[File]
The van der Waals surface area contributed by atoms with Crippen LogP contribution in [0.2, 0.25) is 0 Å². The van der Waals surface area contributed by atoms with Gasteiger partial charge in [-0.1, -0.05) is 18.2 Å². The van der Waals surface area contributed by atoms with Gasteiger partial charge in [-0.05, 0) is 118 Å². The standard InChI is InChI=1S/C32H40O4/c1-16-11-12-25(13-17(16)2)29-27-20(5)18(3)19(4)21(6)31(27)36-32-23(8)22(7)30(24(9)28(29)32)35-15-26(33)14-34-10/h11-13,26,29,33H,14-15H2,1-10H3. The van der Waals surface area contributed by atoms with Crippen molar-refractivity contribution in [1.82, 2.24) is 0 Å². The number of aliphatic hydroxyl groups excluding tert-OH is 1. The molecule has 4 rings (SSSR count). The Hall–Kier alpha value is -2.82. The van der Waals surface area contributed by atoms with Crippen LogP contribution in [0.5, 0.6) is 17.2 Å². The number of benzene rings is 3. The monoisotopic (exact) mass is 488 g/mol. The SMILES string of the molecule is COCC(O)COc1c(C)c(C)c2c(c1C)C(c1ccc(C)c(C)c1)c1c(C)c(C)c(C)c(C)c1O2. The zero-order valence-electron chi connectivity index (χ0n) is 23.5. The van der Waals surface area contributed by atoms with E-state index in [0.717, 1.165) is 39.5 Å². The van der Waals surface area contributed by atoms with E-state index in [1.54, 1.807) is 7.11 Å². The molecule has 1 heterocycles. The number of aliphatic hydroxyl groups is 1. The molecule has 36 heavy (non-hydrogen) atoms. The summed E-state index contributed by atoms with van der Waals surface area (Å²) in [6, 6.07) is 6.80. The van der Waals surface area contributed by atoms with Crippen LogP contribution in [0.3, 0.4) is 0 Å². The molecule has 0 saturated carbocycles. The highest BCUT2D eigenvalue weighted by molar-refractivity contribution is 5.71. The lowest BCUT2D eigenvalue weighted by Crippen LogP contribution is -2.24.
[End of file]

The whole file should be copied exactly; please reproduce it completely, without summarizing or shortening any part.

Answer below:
The van der Waals surface area contributed by atoms with Crippen LogP contribution in [0.2, 0.25) is 0 Å². The van der Waals surface area contributed by atoms with Gasteiger partial charge in [-0.1, -0.05) is 18.2 Å². The van der Waals surface area contributed by atoms with Gasteiger partial charge in [-0.05, 0) is 118 Å². The standard InChI is InChI=1S/C32H40O4/c1-16-11-12-25(13-17(16)2)29-27-20(5)18(3)19(4)21(6)31(27)36-32-23(8)22(7)30(24(9)28(29)32)35-15-26(33)14-34-10/h11-13,26,29,33H,14-15H2,1-10H3. The van der Waals surface area contributed by atoms with Crippen molar-refractivity contribution in [1.82, 2.24) is 0 Å². The number of aliphatic hydroxyl groups excluding tert-OH is 1. The molecule has 4 rings (SSSR count). The Hall–Kier alpha value is -2.82. The van der Waals surface area contributed by atoms with Crippen LogP contribution in [0.5, 0.6) is 17.2 Å². The number of benzene rings is 3. The monoisotopic (exact) mass is 488 g/mol. The SMILES string of the molecule is COCC(O)COc1c(C)c(C)c2c(c1C)C(c1ccc(C)c(C)c1)c1c(C)c(C)c(C)c(C)c1O2. The zero-order valence-electron chi connectivity index (χ0n) is 23.5. The van der Waals surface area contributed by atoms with E-state index in [0.717, 1.165) is 39.5 Å². The van der Waals surface area contributed by atoms with E-state index in [1.54, 1.807) is 7.11 Å². The molecule has 1 heterocycles. The number of aliphatic hydroxyl groups is 1. The molecule has 36 heavy (non-hydrogen) atoms. The summed E-state index contributed by atoms with van der Waals surface area (Å²) in [6, 6.07) is 6.80. The van der Waals surface area contributed by atoms with Crippen LogP contribution in [0.3, 0.4) is 0 Å². The molecule has 0 saturated carbocycles. The highest BCUT2D eigenvalue weighted by molar-refractivity contribution is 5.71. The lowest BCUT2D eigenvalue weighted by Crippen LogP contribution is -2.24.